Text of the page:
Bitcoin and the other cryptocurrencies have captured the hearts of millennial speculators around the world. Their grandfathers may have traded gold during the run-up to gold’s big blowoff top in 1980, and their parents may have traded Internet stocks in the late 1990s, but the young hipsters want to play a more modern bubble for their “It’s different this time” denial.
Bitcoin was designed as an online medium of exchange, so that customers could use it to pay vendors for goods and services. Its primary use lately has turned into being a speculative trading vehicle. But lengthy transaction times and high fees are starting to take the bloom off of Bitcoin’s rose as a transaction medium, and the price is showing that diminishment of interest.
And as this week’s chart shows, Bitcoin’s price plot also shows us something else: a leading indication of what the DJIA is going to do a couple of months later. In this chart, I have shifted the price plot of Bitcoin forward by 8 weeks (56 calendar days) to reveal how the DJIA is following in Bitcoin’s footsteps.
This chart goes all the way back to the autumn of 2016, when Bitcoin was still trading around $600. The leading indication effect really did not start showing up until around February 2017, when the price was closing in on $1000. That seems to be when the big speculation frenzy in Bitcoin started, and thus when it began modeling the same sort of waxing and waning of interest people have in the stock market.
Usually when analysts do price pattern analogs, we employ a prior period from the same market index’s history, such as comparing the current SP500 price plot to that of 4 years ago. For example, see The Unexplainable 4-Year Rerun.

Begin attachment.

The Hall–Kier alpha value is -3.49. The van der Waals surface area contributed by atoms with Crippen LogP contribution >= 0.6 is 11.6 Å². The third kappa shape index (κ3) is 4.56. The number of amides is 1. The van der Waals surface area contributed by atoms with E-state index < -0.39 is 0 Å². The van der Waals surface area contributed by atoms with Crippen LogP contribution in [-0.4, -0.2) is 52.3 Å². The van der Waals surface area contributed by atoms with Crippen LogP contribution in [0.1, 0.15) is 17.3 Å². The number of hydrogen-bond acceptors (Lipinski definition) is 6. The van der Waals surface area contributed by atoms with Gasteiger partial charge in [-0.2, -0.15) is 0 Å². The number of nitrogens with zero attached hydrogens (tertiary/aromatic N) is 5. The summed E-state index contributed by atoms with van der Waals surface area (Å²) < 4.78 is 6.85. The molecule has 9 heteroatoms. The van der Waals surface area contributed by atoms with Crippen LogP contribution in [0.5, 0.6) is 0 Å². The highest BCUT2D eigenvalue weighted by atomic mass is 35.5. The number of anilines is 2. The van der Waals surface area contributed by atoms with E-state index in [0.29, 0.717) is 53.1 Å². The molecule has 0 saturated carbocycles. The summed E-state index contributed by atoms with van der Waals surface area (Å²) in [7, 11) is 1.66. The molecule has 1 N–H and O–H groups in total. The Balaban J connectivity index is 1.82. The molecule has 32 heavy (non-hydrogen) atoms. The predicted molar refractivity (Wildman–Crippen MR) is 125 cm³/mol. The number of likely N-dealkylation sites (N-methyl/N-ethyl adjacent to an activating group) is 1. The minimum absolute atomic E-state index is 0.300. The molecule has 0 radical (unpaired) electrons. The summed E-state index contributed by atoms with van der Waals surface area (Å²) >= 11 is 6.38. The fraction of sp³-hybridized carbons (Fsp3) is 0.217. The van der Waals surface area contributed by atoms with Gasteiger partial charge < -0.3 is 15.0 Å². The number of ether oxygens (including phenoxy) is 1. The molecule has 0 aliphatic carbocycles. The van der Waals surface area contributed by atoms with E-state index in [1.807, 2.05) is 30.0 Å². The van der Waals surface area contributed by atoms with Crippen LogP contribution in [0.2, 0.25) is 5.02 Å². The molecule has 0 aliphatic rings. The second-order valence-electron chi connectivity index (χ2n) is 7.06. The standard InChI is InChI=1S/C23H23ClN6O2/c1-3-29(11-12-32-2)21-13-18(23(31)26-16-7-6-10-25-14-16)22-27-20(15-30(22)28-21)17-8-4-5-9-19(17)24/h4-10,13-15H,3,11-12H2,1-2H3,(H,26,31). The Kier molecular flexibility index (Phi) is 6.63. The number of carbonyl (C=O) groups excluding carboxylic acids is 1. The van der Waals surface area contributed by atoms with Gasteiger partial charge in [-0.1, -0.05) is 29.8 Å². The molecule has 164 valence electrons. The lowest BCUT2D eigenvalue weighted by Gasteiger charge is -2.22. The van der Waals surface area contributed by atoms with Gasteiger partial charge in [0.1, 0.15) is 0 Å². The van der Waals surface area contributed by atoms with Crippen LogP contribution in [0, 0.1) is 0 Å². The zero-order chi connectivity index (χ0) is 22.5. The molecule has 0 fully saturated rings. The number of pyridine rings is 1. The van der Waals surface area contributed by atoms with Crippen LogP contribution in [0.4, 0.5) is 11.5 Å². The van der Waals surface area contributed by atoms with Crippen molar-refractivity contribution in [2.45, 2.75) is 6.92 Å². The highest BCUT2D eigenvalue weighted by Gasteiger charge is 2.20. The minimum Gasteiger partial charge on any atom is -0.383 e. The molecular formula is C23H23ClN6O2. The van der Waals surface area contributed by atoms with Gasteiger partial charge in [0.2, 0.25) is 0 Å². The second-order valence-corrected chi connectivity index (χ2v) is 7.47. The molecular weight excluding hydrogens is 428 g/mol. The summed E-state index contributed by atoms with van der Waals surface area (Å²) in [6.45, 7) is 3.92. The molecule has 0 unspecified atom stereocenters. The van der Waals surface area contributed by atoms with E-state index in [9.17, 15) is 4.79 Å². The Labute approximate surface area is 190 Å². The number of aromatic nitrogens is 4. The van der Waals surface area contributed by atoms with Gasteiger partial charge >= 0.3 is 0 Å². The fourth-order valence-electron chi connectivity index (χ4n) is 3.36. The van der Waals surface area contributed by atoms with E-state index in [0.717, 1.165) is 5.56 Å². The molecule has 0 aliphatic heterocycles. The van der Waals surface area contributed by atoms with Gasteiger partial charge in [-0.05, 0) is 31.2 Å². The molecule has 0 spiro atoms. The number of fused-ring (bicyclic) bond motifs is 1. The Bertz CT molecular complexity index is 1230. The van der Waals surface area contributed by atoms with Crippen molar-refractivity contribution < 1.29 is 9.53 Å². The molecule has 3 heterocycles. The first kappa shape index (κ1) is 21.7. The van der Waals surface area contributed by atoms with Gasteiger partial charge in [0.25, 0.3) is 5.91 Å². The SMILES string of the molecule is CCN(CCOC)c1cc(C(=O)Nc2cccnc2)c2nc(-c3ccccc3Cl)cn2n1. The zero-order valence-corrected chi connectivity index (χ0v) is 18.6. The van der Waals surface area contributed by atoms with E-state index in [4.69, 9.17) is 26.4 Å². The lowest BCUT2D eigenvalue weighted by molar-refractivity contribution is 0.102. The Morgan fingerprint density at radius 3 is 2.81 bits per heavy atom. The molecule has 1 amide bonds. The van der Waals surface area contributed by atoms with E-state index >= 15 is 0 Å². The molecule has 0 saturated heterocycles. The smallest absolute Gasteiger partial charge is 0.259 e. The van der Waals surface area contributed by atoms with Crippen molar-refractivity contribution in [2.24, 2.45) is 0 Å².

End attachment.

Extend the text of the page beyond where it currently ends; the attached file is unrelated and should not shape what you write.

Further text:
But there is precedent for using another market’s price behavior to model prices in a different market, especially during a bubble. The dynamics of how human emotions react to a speculative bubble remains largely the same from one bubble to the next, since our brains do not change. Years ago in our McClellan Market Report newsletter, we showed this next chart, illustrating how the 2007-08 commodities bubble strongly resembled the Internet Bubble of 1999-2000.
Throughout the CRB Index’s advance in 2007-08, it closely matched the dance steps seen in the Nasdaq Comp during 1999-2000. And as the CRB Index’s collapse started, it also matched the Nasdaq’s path downward. Eventually that pattern correlation broke up, as happens with all pattern analogs eventually. The point is that the dynamics of humans’ reactions to price bubbles remain the same from one bubble to the next, and that shows up in the resemblance between the price patterns.
So here in 2018, we have a collapsing Bitcoin bubble, but a still-intact stock market bubble, as evidenced by high valuations, the lack of meaningful drawdowns (dip-buying), and a nearly parabolic price plot. The DJIA’s movements are matching those of Bitcoin 8 weeks prior. Why 8 weeks? That’s a fun question, but not an essential one to answer for us to be able to observe and digest this behavior.
My eurodollar COT model says that a major price top for the U.S. stock market is ideally due in early March, as discussed in our latest McClellan Market Report newsletter. But Bitcoin’s chart implies that the corresponding top is due a bit earlier, in February. The real answer may lie somewhere between the two.